As Stella1949 rightly said, in some parts of China, the grandparents (and even great grandparents if still around) are expected to take the bulk of the childcare. It was a shame that your DiL expected it to be the same in the UK ! It was wrong of your son not to explain how things were, especially as he would have been aware of the fact that you worked (whether from home or outside home doesn't matter) I think your DiL was being a bit childish in the way she behaved towards you and her husband and child and again, like a child, once your son had a chance to be settled in the UK, to pack her bags and go home!
Not a lot that you can do IMO, if your son wants to stay married to her, he had to follow and if they did split up, it would be highly likely that he'd lose all contact with his child.
You can only keep in contact with your son and let him know that you are disappointed that it didn't work out, that you love and care for all three of them, and begin to plan for you to visit China to see your grandson.

Riggie Wed 27-Mar-19 10:15:43

I'm confused too. Have they gone back to China or are they here. Also was it just a visit or something more permanent? Because if it was just a visit then maybe they expected you to be not working while they were here?

I have no idea about China's culture or whether the grandparents are expected to do everything but a lot of people don't really understand "working from home" so perhaps she thought you were being stand offish as you were busy and not entertaining them as guests.

Pythagorus Wed 27-Mar-19 10:19:22

Nothing you can do. Let them get on with it. Be relieved they have gone. Your son will be back when he needs you ..... and it sounds like he will!

crazyH Wed 27-Mar-19 10:23:37

I come from another country, another culture, where we have a lot of paid and unpaid help. I think I mentioned this on another thread just this morning, so when we arrive it's a huge culture shock. I found it difficult at first, but I had no mother or mother-in- law to help, so I got on with it. Your Chinese daughter in law will learn. Give her some time.

jennymolly Wed 27-Mar-19 10:47:22

So sorry that you and DiL are not getting on probably due to cultural differences. I have worked in a big English University which has a large Chinese student population. Most of them are delightful but there is a minority which are very entitled and arrogant. These ones tend to come from quite wealthy families and they behave as if the can do and say what they want.

Blinko Wed 27-Mar-19 10:57:57

Unfortunately the clash of cultures has been painful for you. Chinese girls don't expect to look after their children - that's what grandparents are for in their culture. So she expected you to toe the line,and when you didn't, Pffft ! She is gone.

What a pity your son didn't think to communicate this before they arrived. It might have saved a misunderstanding and subsequent heartache.

I have sons - I know!

Brigidsdaughter Wed 27-Mar-19 11:04:28

I don't recall the earlier thread so only have this post to go by. DIL sounds really rude.
Does she not talk to her husband who would explain his mother's work, etc??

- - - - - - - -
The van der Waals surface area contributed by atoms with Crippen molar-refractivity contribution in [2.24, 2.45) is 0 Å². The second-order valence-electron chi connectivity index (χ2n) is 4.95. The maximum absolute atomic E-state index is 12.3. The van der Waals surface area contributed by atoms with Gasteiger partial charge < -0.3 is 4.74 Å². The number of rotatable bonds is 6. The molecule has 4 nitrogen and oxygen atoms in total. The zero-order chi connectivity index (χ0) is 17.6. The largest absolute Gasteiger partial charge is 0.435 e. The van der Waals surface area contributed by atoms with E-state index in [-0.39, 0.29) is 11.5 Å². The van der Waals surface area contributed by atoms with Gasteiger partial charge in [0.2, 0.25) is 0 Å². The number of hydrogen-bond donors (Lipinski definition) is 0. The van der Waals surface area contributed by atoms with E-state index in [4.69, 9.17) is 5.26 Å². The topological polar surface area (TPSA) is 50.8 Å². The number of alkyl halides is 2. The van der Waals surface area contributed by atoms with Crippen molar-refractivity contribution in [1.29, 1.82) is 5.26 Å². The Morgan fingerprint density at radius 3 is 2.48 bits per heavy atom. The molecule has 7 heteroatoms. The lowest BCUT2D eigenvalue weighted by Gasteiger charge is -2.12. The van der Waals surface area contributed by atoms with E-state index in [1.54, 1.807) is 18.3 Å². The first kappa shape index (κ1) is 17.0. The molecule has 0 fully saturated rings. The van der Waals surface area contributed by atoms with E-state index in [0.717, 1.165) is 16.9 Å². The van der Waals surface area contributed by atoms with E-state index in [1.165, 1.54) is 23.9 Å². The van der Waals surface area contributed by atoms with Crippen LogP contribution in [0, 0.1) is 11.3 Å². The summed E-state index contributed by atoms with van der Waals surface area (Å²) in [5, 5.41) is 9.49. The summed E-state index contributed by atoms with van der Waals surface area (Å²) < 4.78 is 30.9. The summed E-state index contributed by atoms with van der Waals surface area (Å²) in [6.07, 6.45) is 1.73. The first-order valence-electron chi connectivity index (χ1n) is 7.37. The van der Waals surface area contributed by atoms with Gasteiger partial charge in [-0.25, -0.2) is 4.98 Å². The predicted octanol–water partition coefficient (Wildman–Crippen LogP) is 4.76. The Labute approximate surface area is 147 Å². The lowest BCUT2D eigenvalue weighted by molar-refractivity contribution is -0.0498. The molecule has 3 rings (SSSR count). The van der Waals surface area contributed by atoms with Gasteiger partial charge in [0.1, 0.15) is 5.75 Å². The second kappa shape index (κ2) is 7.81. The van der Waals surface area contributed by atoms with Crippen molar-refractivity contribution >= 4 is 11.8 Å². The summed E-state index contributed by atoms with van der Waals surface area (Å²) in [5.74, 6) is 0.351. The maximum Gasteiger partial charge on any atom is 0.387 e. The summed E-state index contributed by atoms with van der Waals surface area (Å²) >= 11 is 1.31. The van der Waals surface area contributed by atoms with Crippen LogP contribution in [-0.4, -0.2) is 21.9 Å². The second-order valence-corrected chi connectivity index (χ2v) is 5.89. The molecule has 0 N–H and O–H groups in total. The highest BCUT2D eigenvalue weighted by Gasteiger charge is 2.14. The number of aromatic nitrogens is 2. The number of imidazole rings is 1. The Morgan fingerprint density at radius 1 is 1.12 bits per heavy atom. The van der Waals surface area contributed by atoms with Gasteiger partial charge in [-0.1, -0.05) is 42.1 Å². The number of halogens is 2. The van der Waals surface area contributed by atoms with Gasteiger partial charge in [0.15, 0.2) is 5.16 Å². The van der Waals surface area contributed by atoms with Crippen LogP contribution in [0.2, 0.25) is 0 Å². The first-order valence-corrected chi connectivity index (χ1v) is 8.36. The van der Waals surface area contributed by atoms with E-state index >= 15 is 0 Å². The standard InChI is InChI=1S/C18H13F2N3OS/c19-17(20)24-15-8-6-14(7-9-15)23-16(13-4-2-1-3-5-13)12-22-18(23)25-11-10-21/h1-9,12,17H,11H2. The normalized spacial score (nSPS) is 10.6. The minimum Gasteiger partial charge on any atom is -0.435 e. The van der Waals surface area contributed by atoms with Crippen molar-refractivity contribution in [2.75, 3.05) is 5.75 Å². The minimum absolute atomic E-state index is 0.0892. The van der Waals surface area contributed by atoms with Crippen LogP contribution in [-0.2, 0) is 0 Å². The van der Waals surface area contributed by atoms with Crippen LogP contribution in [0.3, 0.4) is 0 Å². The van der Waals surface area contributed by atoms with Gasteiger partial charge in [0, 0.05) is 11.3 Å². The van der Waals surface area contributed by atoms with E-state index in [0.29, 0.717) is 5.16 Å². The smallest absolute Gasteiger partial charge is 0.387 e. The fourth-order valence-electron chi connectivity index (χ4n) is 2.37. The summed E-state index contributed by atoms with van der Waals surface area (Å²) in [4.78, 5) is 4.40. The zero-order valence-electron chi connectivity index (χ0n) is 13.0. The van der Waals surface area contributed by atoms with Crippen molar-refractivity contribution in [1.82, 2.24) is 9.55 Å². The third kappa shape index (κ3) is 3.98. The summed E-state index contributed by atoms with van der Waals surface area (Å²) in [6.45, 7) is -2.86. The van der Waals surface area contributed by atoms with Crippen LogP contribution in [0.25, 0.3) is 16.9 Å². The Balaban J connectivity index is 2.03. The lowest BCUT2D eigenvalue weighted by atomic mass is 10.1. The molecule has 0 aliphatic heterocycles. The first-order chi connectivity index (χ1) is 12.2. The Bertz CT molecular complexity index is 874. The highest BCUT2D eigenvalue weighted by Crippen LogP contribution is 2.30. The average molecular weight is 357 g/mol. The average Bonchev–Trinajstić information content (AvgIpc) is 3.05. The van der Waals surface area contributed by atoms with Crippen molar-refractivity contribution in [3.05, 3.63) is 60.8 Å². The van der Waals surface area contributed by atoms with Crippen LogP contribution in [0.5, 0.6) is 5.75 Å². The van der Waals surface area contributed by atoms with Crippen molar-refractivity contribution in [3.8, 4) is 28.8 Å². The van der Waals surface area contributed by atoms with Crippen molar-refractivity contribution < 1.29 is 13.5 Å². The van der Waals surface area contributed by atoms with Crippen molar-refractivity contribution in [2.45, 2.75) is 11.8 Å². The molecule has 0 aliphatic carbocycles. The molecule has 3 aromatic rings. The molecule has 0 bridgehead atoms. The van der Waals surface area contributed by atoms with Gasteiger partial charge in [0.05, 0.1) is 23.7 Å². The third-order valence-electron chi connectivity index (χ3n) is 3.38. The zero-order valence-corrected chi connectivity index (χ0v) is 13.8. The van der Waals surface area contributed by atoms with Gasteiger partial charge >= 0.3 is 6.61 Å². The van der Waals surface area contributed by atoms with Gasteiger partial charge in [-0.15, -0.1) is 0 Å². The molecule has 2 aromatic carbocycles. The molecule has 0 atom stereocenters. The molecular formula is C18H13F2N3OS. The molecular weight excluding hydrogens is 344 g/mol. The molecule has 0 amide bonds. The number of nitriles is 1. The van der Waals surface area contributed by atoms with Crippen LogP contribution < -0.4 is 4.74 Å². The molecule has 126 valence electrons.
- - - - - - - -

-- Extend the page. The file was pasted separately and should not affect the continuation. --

I remember meeting my DIL and was so eager to please. I have a Chinese sister-in-law who is really lovely and has an amazing work ethic. If she is depressed, her DH should know. She sounds ungrateful and lazy. Why would she not spend more time with her child?

Lavazza1st Wed 27-Mar-19 11:14:58

Thankyou all for your messages.
They did not tell me til they arrived that they expected me to leave my job and do everything for them, but they did try to shame me into it in a really horrid way. I did stick to my guns because I can't afford to give up work and I don't think she should have come if she wasn't willing to "do as the romans"

My son kept telling me how much she "wanted to be a full time mum" but I think he kept saying what he thought I wanted to hear and was doing the same to her. Silly boy.

I am dismayed that my son would tell her one thing and tell us something different. No wonder she was unhappy and no wonder we couldn't make things right, no matter how hard we tried.

Last I heard they were staying in a hotel and she's flying back to China with GS on saturday. She wasn't going to allow me the chance to say goodbye and was going to sneak out but I WAS there and gave GS a cuddle and helped put her bags in the car. I am proud to say that I remained polite and calm throughout- though probably due to shock!

Lavazza1st Wed 27-Mar-19 11:27:16

PS it's NOT cultural difference as my other son's Chinese GF lived with us for a year and we got on REALLY well. She had even TOLD DIL what a great family we are!

It seemed like DIL constantly tried (and failed) to push our buttons ( one example is leaving pubic hairs on my LUSH soap and allowing GS to break our lampshades by lifting hm up to snap bits off) We always spoke really calmly and never got cross, so there was no drama. But eventually she resorted to lying about us- claiming that we didn't let her in the house. (blatant lies, we would never do that) I'm not sure son believed her, but he was stuck in the middle.

Looking back, it was obvious she didn't want to be here from the start because she isolated herself and although I gave her info on the local Chinese community events she made no effort. I introduced her to friends and family and she also avoided them.

It seemed like she went on a hunger strike eventually. Well, she might have been eating secretly? But she started refusing to eat with us on thursday last week. I think what tipped the balance was that my son got a job and started monday...I just sent DS a message wishing him well with his life and letting go.